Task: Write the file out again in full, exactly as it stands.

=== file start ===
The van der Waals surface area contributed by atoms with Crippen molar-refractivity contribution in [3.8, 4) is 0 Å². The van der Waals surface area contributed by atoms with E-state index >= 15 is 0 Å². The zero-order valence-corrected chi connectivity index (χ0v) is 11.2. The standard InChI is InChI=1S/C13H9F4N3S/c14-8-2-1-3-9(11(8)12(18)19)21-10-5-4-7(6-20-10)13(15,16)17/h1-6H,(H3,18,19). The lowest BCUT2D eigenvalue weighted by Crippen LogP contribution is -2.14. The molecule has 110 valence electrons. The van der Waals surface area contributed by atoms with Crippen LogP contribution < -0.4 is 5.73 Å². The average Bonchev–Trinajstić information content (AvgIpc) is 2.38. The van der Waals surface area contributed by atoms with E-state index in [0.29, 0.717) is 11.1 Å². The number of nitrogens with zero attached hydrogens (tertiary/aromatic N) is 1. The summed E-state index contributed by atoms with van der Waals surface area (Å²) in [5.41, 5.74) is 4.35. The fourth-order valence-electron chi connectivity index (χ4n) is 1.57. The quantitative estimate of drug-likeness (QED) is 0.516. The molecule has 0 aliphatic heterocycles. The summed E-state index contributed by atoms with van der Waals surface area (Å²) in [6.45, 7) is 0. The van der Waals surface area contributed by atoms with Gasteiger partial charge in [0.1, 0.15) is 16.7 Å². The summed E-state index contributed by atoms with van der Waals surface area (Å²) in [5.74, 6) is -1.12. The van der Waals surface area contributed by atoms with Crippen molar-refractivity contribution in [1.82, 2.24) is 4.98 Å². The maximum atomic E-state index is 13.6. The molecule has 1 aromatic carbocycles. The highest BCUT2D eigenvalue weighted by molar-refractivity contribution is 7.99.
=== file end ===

The van der Waals surface area contributed by atoms with Crippen molar-refractivity contribution in [3.8, 4) is 0 Å². The van der Waals surface area contributed by atoms with E-state index >= 15 is 0 Å². The zero-order valence-corrected chi connectivity index (χ0v) is 11.2. The standard InChI is InChI=1S/C13H9F4N3S/c14-8-2-1-3-9(11(8)12(18)19)21-10-5-4-7(6-20-10)13(15,16)17/h1-6H,(H3,18,19). The lowest BCUT2D eigenvalue weighted by Crippen LogP contribution is -2.14. The molecule has 110 valence electrons. The van der Waals surface area contributed by atoms with Crippen LogP contribution < -0.4 is 5.73 Å². The average Bonchev–Trinajstić information content (AvgIpc) is 2.38. The van der Waals surface area contributed by atoms with E-state index in [0.29, 0.717) is 11.1 Å². The number of nitrogens with zero attached hydrogens (tertiary/aromatic N) is 1. The summed E-state index contributed by atoms with van der Waals surface area (Å²) in [5.41, 5.74) is 4.35. The fourth-order valence-electron chi connectivity index (χ4n) is 1.57. The quantitative estimate of drug-likeness (QED) is 0.516. The molecule has 0 aliphatic heterocycles. The summed E-state index contributed by atoms with van der Waals surface area (Å²) in [6.45, 7) is 0. The van der Waals surface area contributed by atoms with Gasteiger partial charge in [0.1, 0.15) is 16.7 Å². The summed E-state index contributed by atoms with van der Waals surface area (Å²) in [5.74, 6) is -1.12. The van der Waals surface area contributed by atoms with Crippen molar-refractivity contribution in [1.82, 2.24) is 4.98 Å². The maximum atomic E-state index is 13.6. The molecule has 1 aromatic carbocycles. The highest BCUT2D eigenvalue weighted by molar-refractivity contribution is 7.99.